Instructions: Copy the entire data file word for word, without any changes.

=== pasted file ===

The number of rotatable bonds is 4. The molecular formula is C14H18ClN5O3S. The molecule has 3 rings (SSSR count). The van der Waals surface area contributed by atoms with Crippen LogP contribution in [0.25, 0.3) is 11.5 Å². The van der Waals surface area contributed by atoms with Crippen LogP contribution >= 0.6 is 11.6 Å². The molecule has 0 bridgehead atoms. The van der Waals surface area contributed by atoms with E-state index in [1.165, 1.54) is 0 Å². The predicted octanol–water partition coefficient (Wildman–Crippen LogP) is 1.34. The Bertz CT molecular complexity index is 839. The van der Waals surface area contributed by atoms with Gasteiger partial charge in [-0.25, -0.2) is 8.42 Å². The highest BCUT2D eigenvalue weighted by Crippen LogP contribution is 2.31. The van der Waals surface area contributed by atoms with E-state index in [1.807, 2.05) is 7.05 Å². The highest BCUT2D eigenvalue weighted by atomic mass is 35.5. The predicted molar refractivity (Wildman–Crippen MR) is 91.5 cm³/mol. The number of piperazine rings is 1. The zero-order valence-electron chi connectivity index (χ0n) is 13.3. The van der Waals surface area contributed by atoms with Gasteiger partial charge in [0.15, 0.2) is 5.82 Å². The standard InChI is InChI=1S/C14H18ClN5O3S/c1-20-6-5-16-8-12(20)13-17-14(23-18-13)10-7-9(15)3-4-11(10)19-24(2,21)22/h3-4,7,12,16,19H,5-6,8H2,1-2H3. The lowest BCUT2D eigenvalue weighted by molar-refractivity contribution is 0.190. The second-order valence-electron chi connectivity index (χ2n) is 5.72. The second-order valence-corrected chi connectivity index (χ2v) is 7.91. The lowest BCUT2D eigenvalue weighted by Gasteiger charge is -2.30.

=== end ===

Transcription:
The number of rotatable bonds is 4. The molecular formula is C14H18ClN5O3S. The molecule has 3 rings (SSSR count). The van der Waals surface area contributed by atoms with Crippen LogP contribution in [0.25, 0.3) is 11.5 Å². The van der Waals surface area contributed by atoms with Crippen LogP contribution >= 0.6 is 11.6 Å². The molecule has 0 bridgehead atoms. The van der Waals surface area contributed by atoms with E-state index in [1.165, 1.54) is 0 Å². The predicted octanol–water partition coefficient (Wildman–Crippen LogP) is 1.34. The Bertz CT molecular complexity index is 839. The van der Waals surface area contributed by atoms with Gasteiger partial charge in [-0.25, -0.2) is 8.42 Å². The highest BCUT2D eigenvalue weighted by Crippen LogP contribution is 2.31. The van der Waals surface area contributed by atoms with E-state index in [1.807, 2.05) is 7.05 Å². The highest BCUT2D eigenvalue weighted by atomic mass is 35.5. The predicted molar refractivity (Wildman–Crippen MR) is 91.5 cm³/mol. The number of piperazine rings is 1. The zero-order valence-electron chi connectivity index (χ0n) is 13.3. The van der Waals surface area contributed by atoms with Gasteiger partial charge in [0.15, 0.2) is 5.82 Å². The standard InChI is InChI=1S/C14H18ClN5O3S/c1-20-6-5-16-8-12(20)13-17-14(23-18-13)10-7-9(15)3-4-11(10)19-24(2,21)22/h3-4,7,12,16,19H,5-6,8H2,1-2H3. The lowest BCUT2D eigenvalue weighted by molar-refractivity contribution is 0.190. The second-order valence-electron chi connectivity index (χ2n) is 5.72. The second-order valence-corrected chi connectivity index (χ2v) is 7.91. The lowest BCUT2D eigenvalue weighted by Gasteiger charge is -2.30.